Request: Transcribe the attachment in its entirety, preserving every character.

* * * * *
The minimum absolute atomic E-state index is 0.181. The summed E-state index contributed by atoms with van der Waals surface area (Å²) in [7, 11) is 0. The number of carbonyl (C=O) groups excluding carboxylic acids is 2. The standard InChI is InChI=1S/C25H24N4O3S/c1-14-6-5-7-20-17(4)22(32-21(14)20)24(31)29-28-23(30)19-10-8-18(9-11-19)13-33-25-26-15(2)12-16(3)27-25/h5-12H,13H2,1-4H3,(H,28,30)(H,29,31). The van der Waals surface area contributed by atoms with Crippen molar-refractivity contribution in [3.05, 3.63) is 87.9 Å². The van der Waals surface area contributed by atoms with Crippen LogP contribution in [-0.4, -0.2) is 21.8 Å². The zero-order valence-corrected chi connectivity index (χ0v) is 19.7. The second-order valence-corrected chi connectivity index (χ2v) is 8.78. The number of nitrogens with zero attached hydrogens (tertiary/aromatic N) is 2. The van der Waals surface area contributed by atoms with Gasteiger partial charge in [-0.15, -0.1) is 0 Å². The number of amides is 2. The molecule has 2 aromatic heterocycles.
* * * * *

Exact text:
The minimum absolute atomic E-state index is 0.181. The summed E-state index contributed by atoms with van der Waals surface area (Å²) in [7, 11) is 0. The number of carbonyl (C=O) groups excluding carboxylic acids is 2. The standard InChI is InChI=1S/C25H24N4O3S/c1-14-6-5-7-20-17(4)22(32-21(14)20)24(31)29-28-23(30)19-10-8-18(9-11-19)13-33-25-26-15(2)12-16(3)27-25/h5-12H,13H2,1-4H3,(H,28,30)(H,29,31). The van der Waals surface area contributed by atoms with Crippen molar-refractivity contribution in [3.05, 3.63) is 87.9 Å². The van der Waals surface area contributed by atoms with Crippen LogP contribution in [-0.4, -0.2) is 21.8 Å². The zero-order valence-corrected chi connectivity index (χ0v) is 19.7. The second-order valence-corrected chi connectivity index (χ2v) is 8.78. The number of nitrogens with zero attached hydrogens (tertiary/aromatic N) is 2. The van der Waals surface area contributed by atoms with Gasteiger partial charge in [-0.15, -0.1) is 0 Å². The number of amides is 2. The molecule has 2 aromatic heterocycles.